On Tuesday, Dr. Eric Schmidt testified before the Senate Armed Services Committee. The former Google CEO and current chair of the National Security Commission on Artificial Intelligence offered a sobering message to Congress about China’s technology strategy:
[R]ight now, the United States is not playing to win. It is the Chinese who are competing to become the world’s leading innovators. Never before in my lifetime have I been more worried that we will soon be displaced by a rival or more aware of what second place means for our economy, our security, and the future of our nation.
Schmidt urged Congress to take up a “bold, bipartisan initiative can extend our country’s technology advantage,” reasoning that “our technology and that of our closest allies and partners embodies our values, advancing individual liberty and strengthening free societies are also on the line.”
His testimony previewed the forthcoming recommendations of the Commission’s final report, which is expended on Monday. For example, Schmidt called for “a new White House-led Technology Competitiveness Council” and a more asserting federal government, including new investments in research and development and immigration reforms to attract new talent. He also called on the federal government to defend American technological innovation from foreign theft. “Protecting critical intellectual property and thwarting the systemic campaign of illicit knowledge transfer being conducted by competitors is a government obligation,” Schmidt explained.
Why Microelectronics Must Be a Government Priority
Schmidt’s testimony focused on the need to maintain a competitive advantage in the critical area of microelectronics. His explanation for why this is critical is worth reviewing in length:
“After decades leading the microelectronics industry, the United States is now almost entirely reliant on foreign sources for production of the cutting-edge semiconductors that power all of the AI algorithms that are critical for defense systems and everything else. The dependency on semiconductor imports, particularly from Taiwan, creates a strategic vulnerability from adverse foreign government action, natural disaster, and other events that can disrupt the supply chains for electronics—as we have seen in the auto industry recently. Although American universities and firms remain global leaders in the key areas of semiconductor R&D and chip design, the semiconductor industry is now highly globalized and competitive. Taiwan Semiconductor Manufacturing Corporation (TSMC) leads the world in semiconductor contract manufacturing and Samsung in South Korea is also producing state-of-the-art logic chips. Simultaneously, in a bid to catch up and achieve chip self-sufficiency, China is pursuing unprecedented state-funded efforts to forge a world-leading semiconductor industry by 2030. If a potential adversary bests the United States in semiconductors, it could gain the upper hand in every domain of warfare.”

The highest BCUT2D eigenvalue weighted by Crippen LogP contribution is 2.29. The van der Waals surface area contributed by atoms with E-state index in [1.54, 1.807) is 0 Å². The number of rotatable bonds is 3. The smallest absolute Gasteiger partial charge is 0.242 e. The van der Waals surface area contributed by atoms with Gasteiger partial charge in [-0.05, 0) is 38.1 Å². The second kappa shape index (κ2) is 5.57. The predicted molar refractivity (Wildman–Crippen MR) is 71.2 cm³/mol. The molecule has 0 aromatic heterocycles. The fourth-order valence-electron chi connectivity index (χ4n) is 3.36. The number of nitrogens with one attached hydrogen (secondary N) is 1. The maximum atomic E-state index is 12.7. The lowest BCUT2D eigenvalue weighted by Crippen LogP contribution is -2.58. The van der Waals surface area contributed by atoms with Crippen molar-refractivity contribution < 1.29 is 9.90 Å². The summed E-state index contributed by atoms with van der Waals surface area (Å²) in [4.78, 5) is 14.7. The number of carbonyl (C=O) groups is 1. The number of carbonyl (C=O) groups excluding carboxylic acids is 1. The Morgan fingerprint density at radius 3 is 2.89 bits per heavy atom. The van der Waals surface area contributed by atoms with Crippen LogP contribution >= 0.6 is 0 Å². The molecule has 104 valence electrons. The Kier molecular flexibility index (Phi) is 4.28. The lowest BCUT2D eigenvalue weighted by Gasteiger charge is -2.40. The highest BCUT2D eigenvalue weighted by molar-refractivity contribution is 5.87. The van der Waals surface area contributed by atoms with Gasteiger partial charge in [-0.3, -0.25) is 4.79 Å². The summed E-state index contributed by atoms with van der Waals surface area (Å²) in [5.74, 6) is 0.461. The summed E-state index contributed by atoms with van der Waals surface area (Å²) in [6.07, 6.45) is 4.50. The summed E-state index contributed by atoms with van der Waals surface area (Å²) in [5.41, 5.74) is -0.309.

How should the government respond? Schmidt recommended a national strategy to two maintain a 2-generation advantage in microelectronics, including: “a national microelectronics leadership strategy,” “a 40 percent refundable tax credit and grants for domestic fabrication investments by firms from the United States and its allies,” and “$12 billion over the next five years for microelectroncis” R&D and infrastructure.
His recommendations for a national semiconductor strategy are broadly consistent with my recommendations in Lincoln Network’s December report on “Answering the China Chip Challenge.”
There is reason for optimism that Congress will continue its bipartisan efforts to support the nation’s competitiveness in the semiconductor sector. In December, Congress passed the National Defense Authorization Act, which authorized new incentives and investments in semiconductor research and development.
A priority moving forward must be to fund these programs through the appropriations cycle. Fifteen Senators recently sent a bipartisan letter to the National Economic Council urging the Biden administration to “support efforts to secure the necessary funding to swiftly implement the semiconductor-related provisions in the most recent [NDAA].”
Schmidt closed his testimony by urging Congress to act swiftly on the AI Commission’s final recommendations due Monday. We will read the report with interest and offer our analysis here.